Consider these other Hebraisms that point out the correctness of the Book of Mormon, which holds consistently true to the Hebrew method in all things:
Numerals: we hyphenate numbers in English as in twenty-five, sixty-two, but in Hebrew, the word “and” is used as the joiner, such as “twenty and five,” sixty-and two.”
Compound subject: when one speaks of himself or others in proper English, the reference to the speaker should always come last. In Hebrew, this is reversed. Thus, "my brother and I" would be "I and my brother,” “my uncle, aunt and me ate together,” would be “Me and my uncle and my aunt ate together,” or “My mother, brother and I went to the store, and she bought a dog for my brother and me," would be “I and my mother and brother went to the store and she bought a dog for me and my brother.”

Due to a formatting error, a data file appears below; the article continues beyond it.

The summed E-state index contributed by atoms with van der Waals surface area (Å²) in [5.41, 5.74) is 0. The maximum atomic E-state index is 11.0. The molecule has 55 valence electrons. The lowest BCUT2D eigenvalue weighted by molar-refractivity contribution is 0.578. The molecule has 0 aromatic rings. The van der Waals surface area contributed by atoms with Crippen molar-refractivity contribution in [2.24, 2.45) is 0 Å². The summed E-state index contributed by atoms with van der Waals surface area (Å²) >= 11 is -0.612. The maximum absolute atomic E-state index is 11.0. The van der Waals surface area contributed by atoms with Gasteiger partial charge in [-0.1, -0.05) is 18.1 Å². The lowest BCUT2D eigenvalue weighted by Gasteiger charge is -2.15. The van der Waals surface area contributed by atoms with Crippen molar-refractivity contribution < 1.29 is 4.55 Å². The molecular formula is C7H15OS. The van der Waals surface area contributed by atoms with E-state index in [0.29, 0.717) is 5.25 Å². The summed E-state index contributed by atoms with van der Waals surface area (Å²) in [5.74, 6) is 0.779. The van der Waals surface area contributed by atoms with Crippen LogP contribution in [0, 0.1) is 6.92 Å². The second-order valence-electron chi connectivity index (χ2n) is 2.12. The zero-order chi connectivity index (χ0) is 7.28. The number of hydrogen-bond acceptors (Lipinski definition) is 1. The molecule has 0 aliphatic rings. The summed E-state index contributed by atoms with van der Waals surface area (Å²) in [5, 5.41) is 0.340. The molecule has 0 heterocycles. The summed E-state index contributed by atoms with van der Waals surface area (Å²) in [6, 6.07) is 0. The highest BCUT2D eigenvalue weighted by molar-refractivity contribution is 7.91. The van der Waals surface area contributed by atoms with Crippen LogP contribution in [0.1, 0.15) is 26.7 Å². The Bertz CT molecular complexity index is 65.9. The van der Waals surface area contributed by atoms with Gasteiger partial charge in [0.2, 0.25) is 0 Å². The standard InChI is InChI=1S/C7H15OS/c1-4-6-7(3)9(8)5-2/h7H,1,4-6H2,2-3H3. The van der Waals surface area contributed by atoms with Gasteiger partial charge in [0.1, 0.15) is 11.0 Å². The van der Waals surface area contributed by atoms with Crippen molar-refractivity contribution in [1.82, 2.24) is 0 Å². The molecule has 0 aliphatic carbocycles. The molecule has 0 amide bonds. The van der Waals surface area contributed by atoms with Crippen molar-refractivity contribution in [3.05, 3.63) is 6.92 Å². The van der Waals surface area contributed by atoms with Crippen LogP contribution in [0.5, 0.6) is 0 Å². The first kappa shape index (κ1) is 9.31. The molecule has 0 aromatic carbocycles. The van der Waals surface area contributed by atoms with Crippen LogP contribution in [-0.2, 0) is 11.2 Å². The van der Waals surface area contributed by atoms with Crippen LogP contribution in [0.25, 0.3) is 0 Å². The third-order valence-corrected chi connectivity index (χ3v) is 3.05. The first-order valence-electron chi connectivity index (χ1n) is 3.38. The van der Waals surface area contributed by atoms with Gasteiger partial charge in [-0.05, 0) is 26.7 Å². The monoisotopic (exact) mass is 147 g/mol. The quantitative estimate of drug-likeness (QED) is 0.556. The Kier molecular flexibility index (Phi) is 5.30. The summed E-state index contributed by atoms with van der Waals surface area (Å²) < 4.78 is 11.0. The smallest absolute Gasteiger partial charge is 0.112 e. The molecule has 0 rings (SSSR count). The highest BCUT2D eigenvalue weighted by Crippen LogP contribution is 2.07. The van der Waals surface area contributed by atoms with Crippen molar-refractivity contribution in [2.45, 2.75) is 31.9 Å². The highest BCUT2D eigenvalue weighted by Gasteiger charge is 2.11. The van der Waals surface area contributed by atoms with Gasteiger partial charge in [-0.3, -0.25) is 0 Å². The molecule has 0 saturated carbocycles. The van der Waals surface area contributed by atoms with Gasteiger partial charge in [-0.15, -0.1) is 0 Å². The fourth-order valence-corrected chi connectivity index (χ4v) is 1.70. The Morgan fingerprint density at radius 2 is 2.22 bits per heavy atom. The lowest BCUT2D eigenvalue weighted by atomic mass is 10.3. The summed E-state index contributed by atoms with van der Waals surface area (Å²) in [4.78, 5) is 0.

Repeated prepositions: in Hebrew when a preposition refers to multiple objects, it is usual for the preposition to be repeated with the mention of each object. In English we might say, "I was pleased with the work of Tom, Dick, and Harry." In Hebrew this would be: "I was pleased with the work of Tom, and of Dick, and of Harry." It might even be: ". . . the work of Tom, and the work of Dick, and the work of Harry." This can be seen in 2 Samuel 6:5, where we read, "Even on harps, and on psalteries, and on timbrels, and on cornets, and on cymbals." This construction is also common in the Book of Mormon.
For example, in Lehi's instruction to his son, Jacob (2 Nephi 2:5), he says: "And men are instructed sufficiently that they know good from evil. And the law is given unto men. And by the law no flesh is justified; or, by the law men are cut off. Yea, by the temporal law they were cut off; and also, by the spiritual law they perish from that which is good, and become miserable forever." “And I did teach my people to build buildings, and to work in all manner of wood, and of iron, and of copper, and of brass, and of steel, and of gold, and of silver, and of precious ores, which were in great abundance“ (2 Nephi 5:15).